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Ex-terror suspects win Sh40m court award

Tuesday, August 20, 2013

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The High Court has awarded more than Sh40 million in damages to 10 men and a woman, eight of them Kenyan citizens, who were renditioned to other countries against their will as security agents cracked down on terrorism.

High Court Judge Mumbi Ngungi directed the government to foot the cost of the petition as well as the interest on damages since the time the eight Kenyans, two Tanzanians and a Rwandese were renditioned to Ethiopia and Somalia.

The July 31 judgement is precedent-setting in Kenya’s fight against terrorism as it could open the way for more legal action, especially by the suspects in the 2010 bombing of an entertainment spot in Uganda in which dozens died.

Salim Awadh Salim, Saidi Hamisi Mohammed, Bashir Hussein Sader, Hassan Shabani Mwazume, Swaleh Ali Tunza, Abdallah Halfan Tondwe, Kasim Musa Mwarusi and Ali Musa Mwarusi, all Kenyan nationals, had sued the government for arrest, detention and rendition on diverse dates between January and February 2007 without following the due process of the law.

The other petitioners in the case were Tanzanians Fatma Ahmed Chande and Mohamed Abushir Salim, and Muhitabo Clement Ibrahim, a Rwanda national. The petitioners, who described themselves as “devout and practicing Muslims” further alleged that they were targeted because of their faith.

At the time of their arrest, the petitioners claimed they had just crossed into Kenya from Somalia to escape a raging war. As such, they argued, they ought to have been treated as persons seeking refuge, particularly for the Tanzanians and the Rwandese. The operation to arrest them was led by Nicholas Kamwende, then the head of the anti-terrorism police unit (ATPU), who linked the petitioners to Islamic Courts Union militia whose leaders were wanted terrorists Fazul Mohammed, Swalleh Nabhan, Shikh Ahmed Salim and Fahid Mslam, all now deceased.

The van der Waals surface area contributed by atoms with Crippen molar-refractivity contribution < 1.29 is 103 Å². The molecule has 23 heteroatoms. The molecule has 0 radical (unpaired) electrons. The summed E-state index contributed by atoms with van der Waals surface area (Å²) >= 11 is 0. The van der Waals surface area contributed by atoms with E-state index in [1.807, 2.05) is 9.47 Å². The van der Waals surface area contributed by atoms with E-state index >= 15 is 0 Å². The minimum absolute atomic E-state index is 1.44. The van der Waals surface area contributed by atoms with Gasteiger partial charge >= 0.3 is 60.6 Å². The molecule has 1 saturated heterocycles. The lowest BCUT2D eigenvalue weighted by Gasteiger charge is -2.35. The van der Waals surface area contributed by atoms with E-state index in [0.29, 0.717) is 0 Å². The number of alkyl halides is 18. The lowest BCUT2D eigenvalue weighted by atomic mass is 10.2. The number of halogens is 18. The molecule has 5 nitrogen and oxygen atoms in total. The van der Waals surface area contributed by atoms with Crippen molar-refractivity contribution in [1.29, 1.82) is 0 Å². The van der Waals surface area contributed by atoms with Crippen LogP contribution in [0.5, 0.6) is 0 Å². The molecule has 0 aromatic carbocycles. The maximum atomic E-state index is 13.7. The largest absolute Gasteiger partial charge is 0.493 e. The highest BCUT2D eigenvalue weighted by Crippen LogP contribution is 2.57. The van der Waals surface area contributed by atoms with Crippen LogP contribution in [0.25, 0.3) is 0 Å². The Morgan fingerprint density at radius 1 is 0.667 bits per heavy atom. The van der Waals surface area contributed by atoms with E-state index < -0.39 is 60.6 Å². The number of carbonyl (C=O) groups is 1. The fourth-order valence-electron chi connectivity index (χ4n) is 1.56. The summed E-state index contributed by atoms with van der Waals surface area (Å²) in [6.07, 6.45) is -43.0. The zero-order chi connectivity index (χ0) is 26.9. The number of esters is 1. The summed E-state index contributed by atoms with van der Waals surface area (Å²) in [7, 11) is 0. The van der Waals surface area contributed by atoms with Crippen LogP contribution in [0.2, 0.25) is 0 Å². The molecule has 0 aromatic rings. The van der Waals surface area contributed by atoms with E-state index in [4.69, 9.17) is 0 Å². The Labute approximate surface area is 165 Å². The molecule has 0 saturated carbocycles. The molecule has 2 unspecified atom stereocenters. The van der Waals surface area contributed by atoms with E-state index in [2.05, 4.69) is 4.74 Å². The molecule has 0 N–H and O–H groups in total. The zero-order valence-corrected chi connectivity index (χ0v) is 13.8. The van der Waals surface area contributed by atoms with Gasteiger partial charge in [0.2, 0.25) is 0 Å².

During their time in custody, they claimed they were tortured by Kenyan, Somali and Ethiopian security forces. They also claimed to have been interrogated by the FBI who accused them of supporting the Islamic Courts Union which was then engaged in a war with Ethiopian and Somali Transitional Federal Government forces.

The former office of the commissioner of police and the Attorney-General were cited as the first and second respondents while the two airlines involved in their rendition, African Air Express Airways Ltd and Blue Bird Aviation Ltd were the third and fourth respondents.

The petitioners were represented by advocate Mbugua Mureithi while the State was represented by a Mr Opondo from the State Law Office. Mr Onindo and Mr Mwenesi of Musalia Mwenesi and Company Advoctes acted for African Air Express Airways Ltd. The fourth respondent was represented by a Ms Serem of Archer & Wilcock Advocates.

The judge said in her ruling that there was no evidence presented in court pointing to discrimination based on the petitioners’ faith. But she found the first and second respondents “liable for violation of the petitioners’ rights under Sections 72 and 74 of the Constitution.”

The State was also found to have “violated the petitioners’ right to due process.”
“The arrest of the petitioners was, in the circumstances, arbitrary, unlawful and unconstitutional and in violation of their fundamental right against arbitrary arrest guaranteed by Sections 70 and 72 of the Constitution,” Lady Justice Ngungi said in her judgement.

She also faulted the government for detaining the petitioners in Kenya for a period longer than 24 hours without being arraigned in the court of law, which she said denied them their fundamental rights to personal liberty and protection of law guaranteed by Sections70 and 72 of the Constitution.

“The holding of the petitioners in incommunicado detention for a period longer than 24 hours was arbitrary, unlawful and unconstitutional and in violation of their fundamental rights to the integrity, dignity and security of the person and freedom against torture, cruel, inhuman and degrading treatment or punishment guaranteed by Sections 70 and 74 of the Constitution,” the judge ruled.


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